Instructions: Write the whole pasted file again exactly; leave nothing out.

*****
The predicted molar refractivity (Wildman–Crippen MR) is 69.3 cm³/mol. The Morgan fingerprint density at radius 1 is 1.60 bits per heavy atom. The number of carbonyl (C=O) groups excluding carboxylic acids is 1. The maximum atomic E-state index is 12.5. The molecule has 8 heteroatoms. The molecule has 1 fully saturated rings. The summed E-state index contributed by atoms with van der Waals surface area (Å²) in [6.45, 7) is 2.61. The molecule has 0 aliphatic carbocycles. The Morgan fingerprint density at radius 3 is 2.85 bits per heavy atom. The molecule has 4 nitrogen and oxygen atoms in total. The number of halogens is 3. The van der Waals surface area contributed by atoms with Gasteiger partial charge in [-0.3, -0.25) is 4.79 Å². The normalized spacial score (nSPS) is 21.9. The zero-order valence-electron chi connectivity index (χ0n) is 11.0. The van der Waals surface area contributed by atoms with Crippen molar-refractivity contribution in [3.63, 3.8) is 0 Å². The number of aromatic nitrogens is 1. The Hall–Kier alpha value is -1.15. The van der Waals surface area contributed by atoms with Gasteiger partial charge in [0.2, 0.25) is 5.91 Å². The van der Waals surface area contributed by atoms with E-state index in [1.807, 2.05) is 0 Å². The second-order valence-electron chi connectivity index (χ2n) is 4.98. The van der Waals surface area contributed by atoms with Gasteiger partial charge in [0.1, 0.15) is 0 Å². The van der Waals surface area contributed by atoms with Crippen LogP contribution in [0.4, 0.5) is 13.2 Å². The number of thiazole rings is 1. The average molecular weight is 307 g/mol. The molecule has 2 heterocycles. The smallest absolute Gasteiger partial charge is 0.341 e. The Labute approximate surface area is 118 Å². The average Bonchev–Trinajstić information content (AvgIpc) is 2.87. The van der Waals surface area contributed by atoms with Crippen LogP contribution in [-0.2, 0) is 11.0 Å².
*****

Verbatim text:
The predicted molar refractivity (Wildman–Crippen MR) is 69.3 cm³/mol. The Morgan fingerprint density at radius 1 is 1.60 bits per heavy atom. The number of carbonyl (C=O) groups excluding carboxylic acids is 1. The maximum atomic E-state index is 12.5. The molecule has 8 heteroatoms. The molecule has 1 fully saturated rings. The summed E-state index contributed by atoms with van der Waals surface area (Å²) in [6.45, 7) is 2.61. The molecule has 0 aliphatic carbocycles. The Morgan fingerprint density at radius 3 is 2.85 bits per heavy atom. The molecule has 4 nitrogen and oxygen atoms in total. The number of halogens is 3. The van der Waals surface area contributed by atoms with Gasteiger partial charge in [-0.3, -0.25) is 4.79 Å². The normalized spacial score (nSPS) is 21.9. The zero-order valence-electron chi connectivity index (χ0n) is 11.0. The van der Waals surface area contributed by atoms with Crippen molar-refractivity contribution in [3.63, 3.8) is 0 Å². The number of aromatic nitrogens is 1. The Hall–Kier alpha value is -1.15. The van der Waals surface area contributed by atoms with Gasteiger partial charge in [0.2, 0.25) is 5.91 Å². The van der Waals surface area contributed by atoms with E-state index in [1.807, 2.05) is 0 Å². The second-order valence-electron chi connectivity index (χ2n) is 4.98. The van der Waals surface area contributed by atoms with Gasteiger partial charge in [0.1, 0.15) is 0 Å². The van der Waals surface area contributed by atoms with Crippen LogP contribution in [0.4, 0.5) is 13.2 Å². The number of thiazole rings is 1. The average molecular weight is 307 g/mol. The molecule has 2 heterocycles. The smallest absolute Gasteiger partial charge is 0.341 e. The Labute approximate surface area is 118 Å². The average Bonchev–Trinajstić information content (AvgIpc) is 2.87. The van der Waals surface area contributed by atoms with Crippen LogP contribution in [-0.2, 0) is 11.0 Å².